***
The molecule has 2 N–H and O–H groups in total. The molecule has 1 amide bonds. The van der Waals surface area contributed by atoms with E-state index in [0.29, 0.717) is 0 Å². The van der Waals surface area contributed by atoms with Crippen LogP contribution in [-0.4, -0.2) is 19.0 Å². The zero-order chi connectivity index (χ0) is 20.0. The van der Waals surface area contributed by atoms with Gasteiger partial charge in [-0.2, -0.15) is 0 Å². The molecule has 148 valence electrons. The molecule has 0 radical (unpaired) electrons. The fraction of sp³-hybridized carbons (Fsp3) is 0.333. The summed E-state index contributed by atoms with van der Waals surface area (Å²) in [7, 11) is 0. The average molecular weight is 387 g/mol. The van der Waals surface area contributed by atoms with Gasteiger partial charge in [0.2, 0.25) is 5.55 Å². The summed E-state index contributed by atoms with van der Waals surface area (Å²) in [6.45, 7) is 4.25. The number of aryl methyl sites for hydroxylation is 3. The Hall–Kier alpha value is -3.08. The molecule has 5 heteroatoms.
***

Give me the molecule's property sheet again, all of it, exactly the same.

The molecule has 2 N–H and O–H groups in total. The molecule has 1 amide bonds. The van der Waals surface area contributed by atoms with E-state index in [0.29, 0.717) is 0 Å². The van der Waals surface area contributed by atoms with Crippen LogP contribution in [-0.4, -0.2) is 19.0 Å². The zero-order chi connectivity index (χ0) is 20.0. The van der Waals surface area contributed by atoms with Gasteiger partial charge in [-0.2, -0.15) is 0 Å². The molecule has 148 valence electrons. The molecule has 0 radical (unpaired) electrons. The fraction of sp³-hybridized carbons (Fsp3) is 0.333. The summed E-state index contributed by atoms with van der Waals surface area (Å²) in [7, 11) is 0. The average molecular weight is 387 g/mol. The van der Waals surface area contributed by atoms with Gasteiger partial charge in [0.2, 0.25) is 5.55 Å². The summed E-state index contributed by atoms with van der Waals surface area (Å²) in [6.45, 7) is 4.25. The number of aryl methyl sites for hydroxylation is 3. The Hall–Kier alpha value is -3.08. The molecule has 5 heteroatoms.